Aesthetic Posterior Restorations in Everyday Practice

Dr. Gary M. Radz
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INTRODUCTION
Bulk-filled composite resin restorations have become increasingly popular in recent years. A technique that was once taboo in the industry is now being widely accepted by dentists, as recent sales numbers in the profession will confirm. The driving factor in the increased popularity of bulk-fill restorations is their increased speed, productivity, and ease of use. There are several reasons for the fast acceptance of this technique.

Depth of Cure
For years, it has been well known and documented that composite resins can only be completely cured in increments of 2.0 mm or less. This physical limitation forced the development of techniques that would match the tolerances of the materials being used. The recent advances in the chemistry of dental composite resins through various technologies have now allowed the development of materials that can be completely cured at a depth of 4.0 to 5.0 mm. The ability to now cure to 2 times the previous depth has been one of the reasons that we are now able to change the placement technique of these aesthetic materials. It is important to note that, to obtain proper and maximal depth of cure, the performance of the curing light needs to be optimal and monitored frequently to be sure that the light output of the curing light is within the acceptable range for the material being cured.

Addressing Polymerization Shrinkage and Shrinkage Stress
The other previous concern associated with bulk placement of composite resins was polymerization shrinkage. Polymerization shrinkage can lead to postoperative sensitivity and marginal gap formation. The well-documented issue associated with C-factor, where the increasing number of walls on the preparation can lead to increasing cuspal stress or deflection, is that it can lead to sensitivity and impact the longevity of the restoration. In the past, a layering technique with composite resins was one of the solutions to decrease this issue associated with polymerization shrinkage. In recent years, more attention has been given to the issue of shrinkage stress of composite resins. Shrinkage stress can lead to marginal gap formation and reduce the bond strength to tooth structure.1

In the course of creating bulk-filled aesthetic restorative materials, manufacturers have developed chemical advancements that have reduced polymerization shrinkage to 2% or less. Additionally, with the realization that shrinkage stress may be even more important than polymerization shrinkage, advances have been made to significantly reduce shrinkage stress. The combination of these developments in the evolution of composite resin technology now allows us to abandon the need to layer composite resins due to polymerization shrinkage-related concerns.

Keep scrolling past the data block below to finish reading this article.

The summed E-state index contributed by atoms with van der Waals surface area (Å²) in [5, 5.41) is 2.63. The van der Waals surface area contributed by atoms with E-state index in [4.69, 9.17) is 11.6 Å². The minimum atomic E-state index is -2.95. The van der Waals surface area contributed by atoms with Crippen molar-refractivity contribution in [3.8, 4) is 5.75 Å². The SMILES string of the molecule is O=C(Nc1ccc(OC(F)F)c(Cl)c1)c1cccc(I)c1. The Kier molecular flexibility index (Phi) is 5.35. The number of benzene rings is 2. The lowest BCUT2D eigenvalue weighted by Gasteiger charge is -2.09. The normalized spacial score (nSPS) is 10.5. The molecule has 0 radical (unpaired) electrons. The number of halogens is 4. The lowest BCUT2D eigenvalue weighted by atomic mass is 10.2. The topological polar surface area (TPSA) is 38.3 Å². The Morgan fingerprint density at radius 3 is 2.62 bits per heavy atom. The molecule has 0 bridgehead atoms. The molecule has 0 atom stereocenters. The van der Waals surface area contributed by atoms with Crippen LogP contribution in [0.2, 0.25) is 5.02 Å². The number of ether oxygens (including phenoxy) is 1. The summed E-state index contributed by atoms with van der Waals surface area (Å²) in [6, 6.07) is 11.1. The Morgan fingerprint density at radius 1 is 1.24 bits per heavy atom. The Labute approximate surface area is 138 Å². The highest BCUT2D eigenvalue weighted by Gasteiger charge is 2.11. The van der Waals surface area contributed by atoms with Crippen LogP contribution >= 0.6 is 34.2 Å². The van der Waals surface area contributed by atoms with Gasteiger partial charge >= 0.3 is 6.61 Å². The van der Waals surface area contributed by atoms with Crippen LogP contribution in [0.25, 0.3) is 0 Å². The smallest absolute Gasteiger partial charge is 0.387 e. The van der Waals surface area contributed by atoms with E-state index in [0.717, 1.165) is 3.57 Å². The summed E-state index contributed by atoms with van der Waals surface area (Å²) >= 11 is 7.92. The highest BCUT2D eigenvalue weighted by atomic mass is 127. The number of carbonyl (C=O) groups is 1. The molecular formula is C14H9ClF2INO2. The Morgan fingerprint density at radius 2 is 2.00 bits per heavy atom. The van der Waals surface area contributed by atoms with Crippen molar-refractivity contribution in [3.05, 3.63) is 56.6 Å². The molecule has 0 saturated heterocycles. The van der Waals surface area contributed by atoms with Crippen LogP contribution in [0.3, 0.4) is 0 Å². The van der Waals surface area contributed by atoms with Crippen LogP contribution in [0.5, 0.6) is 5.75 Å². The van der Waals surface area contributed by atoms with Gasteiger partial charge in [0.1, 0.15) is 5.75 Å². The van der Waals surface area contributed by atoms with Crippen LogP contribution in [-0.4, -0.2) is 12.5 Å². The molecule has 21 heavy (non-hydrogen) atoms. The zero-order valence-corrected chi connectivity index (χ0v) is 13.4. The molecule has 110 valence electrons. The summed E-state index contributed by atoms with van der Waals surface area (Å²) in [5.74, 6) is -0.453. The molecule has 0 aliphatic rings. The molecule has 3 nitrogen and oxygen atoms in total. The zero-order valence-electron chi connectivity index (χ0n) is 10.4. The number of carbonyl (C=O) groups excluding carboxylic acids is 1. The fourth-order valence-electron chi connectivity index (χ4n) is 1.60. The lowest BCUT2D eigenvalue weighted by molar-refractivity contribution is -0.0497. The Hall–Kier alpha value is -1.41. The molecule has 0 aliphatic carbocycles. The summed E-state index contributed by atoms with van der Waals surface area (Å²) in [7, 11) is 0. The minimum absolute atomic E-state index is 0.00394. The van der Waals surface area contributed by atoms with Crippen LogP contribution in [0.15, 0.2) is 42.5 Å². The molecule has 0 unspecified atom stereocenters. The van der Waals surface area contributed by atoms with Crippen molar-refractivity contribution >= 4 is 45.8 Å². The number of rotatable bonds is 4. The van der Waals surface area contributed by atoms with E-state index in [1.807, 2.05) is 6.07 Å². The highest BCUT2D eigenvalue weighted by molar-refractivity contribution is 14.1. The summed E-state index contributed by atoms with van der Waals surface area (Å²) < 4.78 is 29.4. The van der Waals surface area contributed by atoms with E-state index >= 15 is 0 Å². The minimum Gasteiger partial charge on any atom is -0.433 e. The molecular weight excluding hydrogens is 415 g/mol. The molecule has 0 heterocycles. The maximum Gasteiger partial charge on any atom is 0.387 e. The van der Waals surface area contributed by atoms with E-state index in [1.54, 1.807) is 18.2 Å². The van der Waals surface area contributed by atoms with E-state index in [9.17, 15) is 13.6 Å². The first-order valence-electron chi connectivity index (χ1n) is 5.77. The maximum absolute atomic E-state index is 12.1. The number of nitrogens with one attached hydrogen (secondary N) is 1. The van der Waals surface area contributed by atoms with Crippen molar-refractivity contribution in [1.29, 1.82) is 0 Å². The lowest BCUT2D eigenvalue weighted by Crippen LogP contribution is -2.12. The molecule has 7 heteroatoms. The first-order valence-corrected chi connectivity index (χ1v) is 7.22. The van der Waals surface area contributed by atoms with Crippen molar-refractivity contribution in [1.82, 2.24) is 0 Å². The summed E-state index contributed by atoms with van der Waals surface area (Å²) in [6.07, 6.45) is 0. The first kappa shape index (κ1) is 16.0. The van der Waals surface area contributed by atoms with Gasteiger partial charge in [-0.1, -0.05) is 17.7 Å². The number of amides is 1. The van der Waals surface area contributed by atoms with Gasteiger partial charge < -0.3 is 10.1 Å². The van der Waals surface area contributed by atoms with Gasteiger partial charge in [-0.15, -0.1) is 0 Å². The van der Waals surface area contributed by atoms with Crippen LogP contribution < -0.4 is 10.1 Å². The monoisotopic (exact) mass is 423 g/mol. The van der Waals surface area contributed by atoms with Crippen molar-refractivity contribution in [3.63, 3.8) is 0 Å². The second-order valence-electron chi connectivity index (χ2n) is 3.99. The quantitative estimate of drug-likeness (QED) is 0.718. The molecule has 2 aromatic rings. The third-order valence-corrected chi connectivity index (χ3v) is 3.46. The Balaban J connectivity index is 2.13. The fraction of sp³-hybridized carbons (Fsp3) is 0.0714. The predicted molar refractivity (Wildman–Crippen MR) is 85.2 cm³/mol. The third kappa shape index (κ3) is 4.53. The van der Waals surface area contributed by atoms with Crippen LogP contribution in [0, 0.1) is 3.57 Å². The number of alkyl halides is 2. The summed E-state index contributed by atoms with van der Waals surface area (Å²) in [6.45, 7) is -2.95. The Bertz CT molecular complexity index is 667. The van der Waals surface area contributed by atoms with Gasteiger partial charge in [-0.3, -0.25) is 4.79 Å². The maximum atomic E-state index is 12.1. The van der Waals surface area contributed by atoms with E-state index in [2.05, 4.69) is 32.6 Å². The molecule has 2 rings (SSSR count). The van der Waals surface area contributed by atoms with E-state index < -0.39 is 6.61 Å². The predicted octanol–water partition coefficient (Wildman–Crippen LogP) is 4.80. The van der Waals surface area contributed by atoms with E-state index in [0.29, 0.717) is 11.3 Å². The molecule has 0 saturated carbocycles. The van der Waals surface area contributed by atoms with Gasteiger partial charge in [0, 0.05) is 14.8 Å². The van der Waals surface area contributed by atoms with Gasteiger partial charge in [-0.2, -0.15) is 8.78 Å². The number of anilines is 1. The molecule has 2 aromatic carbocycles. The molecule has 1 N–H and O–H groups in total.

Improving the Physical Properties of the Materials
Several manufacturers have worked to improve the physical properties of flowable composite resins using the above discussed advancements and apply them to flowable materials. Some have used a modified technique where the flowable composite is bulk filled to being just short of the occlusal surface, then capping the flowable material with a thin layer of conventional composite resin material as the final layer. This was done in an effort to address concerns about aesthetics and wear rates. Other manufacturers have developed technologies to increase the percentage of filler particles in an effort to increase clinical wear rates.

In the area of aesthetic posterior restorations, a new category of material has been introduced that is a bioceramic-based composite restorative material (Admira Fusion [VOCO]). Thanks to nano-ORMOCER technology, this unique dental material is highly aesthetic, uses placement techniques equivalent to composite resin techniques, and is highly biocompatible. The researchers at VOCO have incorporated the technology used in composite resins to increase depth of cure, reduce polymerization shrinkage and shrinkage stress, and create a bulk-fill restorative material.

The following case study will demonstrate the clinical use of this new aesthetic bulk-fill restorative material and compare it to that of a bulk-filled flowable composite resin to demonstrate its ease of use, consistency in placement technique, increased clinical speed, and final aesthetic result.

CASE REPORT
Diagnosis and Treatment Planning

A 40-year-old patient presented with 20-plus-year-old occlusal amalgams in teeth Nos. 18 and 19 (Figure 1). The amalgams showed signs of extensive marginal breakdown and recurrent decay. Radiographically, no interproximal decay was noted. Replacement of these restorations was required, and the patient was anxious to get an aesthetic upgrade after so many years of having restorations that were aesthetically displeasing to her.